The list of studies showing the negative impact on the mental health of those diagnosed with breast cancer is pretty much endless. Here are a few:
- 77% of breast cancer patients experienced anxiety associated with the fear of death within 2 years of treatment. 
- An increased mortality rate among breast cancer survivors in women was associated with depression related to anxiety over shortened survival time, recurrence, and metastasis. 
- One in 10 breast cancer survivors had depression based on medical records (that’s all???) meaning breast cancer survivors face nearly twice the risk of depression compared to women who have not been diagnosed. 
Why don’t we just “go back to normal” after cancer treatment?
The side effects from cancer treatment are so painful physically that they eventually cause mental pain. The pain of treatment leaves women feeling helpless with little hope for the future. When will things get better? Will the pain ever stop? Breast cancer survivors often get to a point in which they can’t help but wonder if the treatment is worse than the disease itself.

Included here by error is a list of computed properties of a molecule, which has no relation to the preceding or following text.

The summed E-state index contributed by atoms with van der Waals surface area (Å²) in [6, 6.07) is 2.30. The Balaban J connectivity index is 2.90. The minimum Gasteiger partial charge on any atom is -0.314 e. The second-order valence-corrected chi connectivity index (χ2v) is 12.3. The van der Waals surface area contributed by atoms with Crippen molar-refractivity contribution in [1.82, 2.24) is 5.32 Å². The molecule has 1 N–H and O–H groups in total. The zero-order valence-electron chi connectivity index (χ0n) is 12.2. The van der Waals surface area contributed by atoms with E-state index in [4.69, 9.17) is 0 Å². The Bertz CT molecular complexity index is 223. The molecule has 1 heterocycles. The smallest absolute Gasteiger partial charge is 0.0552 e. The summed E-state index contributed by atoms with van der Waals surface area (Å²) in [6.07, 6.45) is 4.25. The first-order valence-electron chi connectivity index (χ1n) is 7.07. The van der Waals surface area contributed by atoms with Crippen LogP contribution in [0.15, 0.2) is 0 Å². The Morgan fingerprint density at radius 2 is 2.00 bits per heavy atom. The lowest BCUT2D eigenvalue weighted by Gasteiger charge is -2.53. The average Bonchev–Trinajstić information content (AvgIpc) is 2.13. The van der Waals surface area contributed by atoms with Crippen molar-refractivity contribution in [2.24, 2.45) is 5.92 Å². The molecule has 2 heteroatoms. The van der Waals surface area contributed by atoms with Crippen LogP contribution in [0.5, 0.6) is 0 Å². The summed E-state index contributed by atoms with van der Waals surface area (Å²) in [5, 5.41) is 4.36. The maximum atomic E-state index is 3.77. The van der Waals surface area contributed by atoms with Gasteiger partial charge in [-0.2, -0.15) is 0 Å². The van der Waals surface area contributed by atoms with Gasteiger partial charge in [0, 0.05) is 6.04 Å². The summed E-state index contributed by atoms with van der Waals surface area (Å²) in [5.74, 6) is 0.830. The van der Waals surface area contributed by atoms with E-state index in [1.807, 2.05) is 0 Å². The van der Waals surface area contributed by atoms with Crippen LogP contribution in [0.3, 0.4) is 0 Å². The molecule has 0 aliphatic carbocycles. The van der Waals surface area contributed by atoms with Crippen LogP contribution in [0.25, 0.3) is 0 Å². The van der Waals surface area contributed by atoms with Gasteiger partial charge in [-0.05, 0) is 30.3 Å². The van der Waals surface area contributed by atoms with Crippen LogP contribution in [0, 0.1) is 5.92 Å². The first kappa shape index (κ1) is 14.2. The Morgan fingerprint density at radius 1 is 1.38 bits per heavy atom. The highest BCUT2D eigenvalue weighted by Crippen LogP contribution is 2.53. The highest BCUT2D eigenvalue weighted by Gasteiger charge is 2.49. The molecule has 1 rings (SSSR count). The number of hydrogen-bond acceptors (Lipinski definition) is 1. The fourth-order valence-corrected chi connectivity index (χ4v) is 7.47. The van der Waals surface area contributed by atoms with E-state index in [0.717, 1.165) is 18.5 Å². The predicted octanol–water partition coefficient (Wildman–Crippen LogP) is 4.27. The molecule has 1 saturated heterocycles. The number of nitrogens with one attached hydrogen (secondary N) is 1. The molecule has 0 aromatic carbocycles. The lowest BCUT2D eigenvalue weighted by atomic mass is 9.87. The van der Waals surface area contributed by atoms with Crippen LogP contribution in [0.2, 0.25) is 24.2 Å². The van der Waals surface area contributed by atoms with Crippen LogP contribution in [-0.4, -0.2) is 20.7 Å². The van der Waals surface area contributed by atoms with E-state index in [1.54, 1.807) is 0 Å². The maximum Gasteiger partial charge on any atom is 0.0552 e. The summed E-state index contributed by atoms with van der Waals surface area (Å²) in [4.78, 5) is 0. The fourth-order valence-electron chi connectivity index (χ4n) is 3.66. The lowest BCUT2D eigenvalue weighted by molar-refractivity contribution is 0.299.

Sure, the treatment is keeping the cancer away. But it’s also keeping away our sanity.
How can you help a friend or family member who’s survived cancer but still miserable?
Approach every interaction with them with compassion, understanding, and patience.
Understand that treatment may leave them feeling too tired to even keep in touch at some points.
Ask if they need you for anything from emotional support to dinner for the week.
If you want to hear more advice for how to help, listen to our episode titled “ Day 549: If This Is What Kills Me, Have I Lived A Good Life?”
 Ashbury FD, Findlay H, Reynolds B, McKerracher K. A canadian survey of cancer patients’ experiences: Are their needs being met? J Pain Symptom Manage. 1998;16:298–306.
 Jiang MJ, Jin AZ, Feng L, et al. Late life depression predicts mortality among long-term cancer survivors. Ann Acad Med Singapore 2014;43:S42–3.
 Journal of the National Cancer Institute